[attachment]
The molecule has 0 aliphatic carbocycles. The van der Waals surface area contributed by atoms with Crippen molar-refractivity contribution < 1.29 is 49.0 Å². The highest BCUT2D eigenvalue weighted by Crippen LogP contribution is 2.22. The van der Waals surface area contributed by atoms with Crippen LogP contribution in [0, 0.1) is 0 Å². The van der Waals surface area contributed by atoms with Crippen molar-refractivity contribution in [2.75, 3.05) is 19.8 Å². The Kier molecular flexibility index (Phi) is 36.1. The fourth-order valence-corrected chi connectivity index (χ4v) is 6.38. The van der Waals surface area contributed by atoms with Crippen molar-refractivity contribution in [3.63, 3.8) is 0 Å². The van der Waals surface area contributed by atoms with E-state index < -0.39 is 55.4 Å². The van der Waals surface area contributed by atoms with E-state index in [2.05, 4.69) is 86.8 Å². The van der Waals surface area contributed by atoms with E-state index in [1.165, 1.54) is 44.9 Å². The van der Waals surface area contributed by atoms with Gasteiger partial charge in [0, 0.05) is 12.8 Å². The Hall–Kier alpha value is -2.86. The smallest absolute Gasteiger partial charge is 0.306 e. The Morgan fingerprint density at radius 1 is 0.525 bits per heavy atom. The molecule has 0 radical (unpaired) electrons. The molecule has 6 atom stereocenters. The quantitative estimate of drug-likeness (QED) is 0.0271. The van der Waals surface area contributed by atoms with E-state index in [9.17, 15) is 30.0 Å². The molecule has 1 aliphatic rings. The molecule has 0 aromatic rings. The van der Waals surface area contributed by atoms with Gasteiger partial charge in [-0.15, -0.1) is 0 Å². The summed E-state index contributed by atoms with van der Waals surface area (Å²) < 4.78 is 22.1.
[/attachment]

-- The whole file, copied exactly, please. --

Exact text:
The molecule has 0 aliphatic carbocycles. The van der Waals surface area contributed by atoms with Crippen molar-refractivity contribution < 1.29 is 49.0 Å². The highest BCUT2D eigenvalue weighted by Crippen LogP contribution is 2.22. The van der Waals surface area contributed by atoms with Crippen LogP contribution in [0, 0.1) is 0 Å². The van der Waals surface area contributed by atoms with Crippen molar-refractivity contribution in [2.75, 3.05) is 19.8 Å². The Kier molecular flexibility index (Phi) is 36.1. The fourth-order valence-corrected chi connectivity index (χ4v) is 6.38. The van der Waals surface area contributed by atoms with Crippen molar-refractivity contribution in [3.63, 3.8) is 0 Å². The van der Waals surface area contributed by atoms with E-state index < -0.39 is 55.4 Å². The van der Waals surface area contributed by atoms with E-state index in [2.05, 4.69) is 86.8 Å². The van der Waals surface area contributed by atoms with E-state index in [1.165, 1.54) is 44.9 Å². The van der Waals surface area contributed by atoms with Gasteiger partial charge in [0, 0.05) is 12.8 Å². The Hall–Kier alpha value is -2.86. The smallest absolute Gasteiger partial charge is 0.306 e. The Morgan fingerprint density at radius 1 is 0.525 bits per heavy atom. The molecule has 0 radical (unpaired) electrons. The molecule has 6 atom stereocenters. The quantitative estimate of drug-likeness (QED) is 0.0271. The van der Waals surface area contributed by atoms with E-state index in [9.17, 15) is 30.0 Å². The molecule has 1 aliphatic rings. The molecule has 0 aromatic rings. The van der Waals surface area contributed by atoms with Gasteiger partial charge in [-0.15, -0.1) is 0 Å². The summed E-state index contributed by atoms with van der Waals surface area (Å²) < 4.78 is 22.1.